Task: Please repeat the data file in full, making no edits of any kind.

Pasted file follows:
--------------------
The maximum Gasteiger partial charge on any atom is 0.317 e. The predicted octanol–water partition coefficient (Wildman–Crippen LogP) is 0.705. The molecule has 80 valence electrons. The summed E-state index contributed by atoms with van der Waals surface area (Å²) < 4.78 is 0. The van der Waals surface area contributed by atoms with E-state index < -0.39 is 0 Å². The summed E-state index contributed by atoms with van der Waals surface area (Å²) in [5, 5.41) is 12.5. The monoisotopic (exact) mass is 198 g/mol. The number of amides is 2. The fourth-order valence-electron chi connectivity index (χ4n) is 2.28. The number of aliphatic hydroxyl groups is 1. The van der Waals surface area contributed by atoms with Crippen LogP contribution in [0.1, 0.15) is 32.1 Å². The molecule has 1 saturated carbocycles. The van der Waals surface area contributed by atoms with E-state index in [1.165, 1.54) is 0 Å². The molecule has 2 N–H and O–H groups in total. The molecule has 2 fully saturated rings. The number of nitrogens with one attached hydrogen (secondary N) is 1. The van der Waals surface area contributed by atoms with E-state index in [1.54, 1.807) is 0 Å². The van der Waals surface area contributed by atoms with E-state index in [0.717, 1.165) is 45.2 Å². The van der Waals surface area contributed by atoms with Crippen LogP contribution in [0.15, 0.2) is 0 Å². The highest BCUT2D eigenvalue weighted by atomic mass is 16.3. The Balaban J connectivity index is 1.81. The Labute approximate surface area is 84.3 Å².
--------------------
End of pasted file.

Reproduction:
The maximum Gasteiger partial charge on any atom is 0.317 e. The predicted octanol–water partition coefficient (Wildman–Crippen LogP) is 0.705. The molecule has 80 valence electrons. The summed E-state index contributed by atoms with van der Waals surface area (Å²) < 4.78 is 0. The van der Waals surface area contributed by atoms with E-state index < -0.39 is 0 Å². The summed E-state index contributed by atoms with van der Waals surface area (Å²) in [5, 5.41) is 12.5. The monoisotopic (exact) mass is 198 g/mol. The number of amides is 2. The fourth-order valence-electron chi connectivity index (χ4n) is 2.28. The number of aliphatic hydroxyl groups is 1. The van der Waals surface area contributed by atoms with Crippen LogP contribution in [0.1, 0.15) is 32.1 Å². The molecule has 1 saturated carbocycles. The van der Waals surface area contributed by atoms with E-state index in [1.165, 1.54) is 0 Å². The molecule has 2 N–H and O–H groups in total. The molecule has 2 fully saturated rings. The number of nitrogens with one attached hydrogen (secondary N) is 1. The van der Waals surface area contributed by atoms with E-state index in [1.54, 1.807) is 0 Å². The van der Waals surface area contributed by atoms with E-state index in [0.717, 1.165) is 45.2 Å². The van der Waals surface area contributed by atoms with Crippen LogP contribution in [0.15, 0.2) is 0 Å². The highest BCUT2D eigenvalue weighted by atomic mass is 16.3. The Balaban J connectivity index is 1.81. The Labute approximate surface area is 84.3 Å².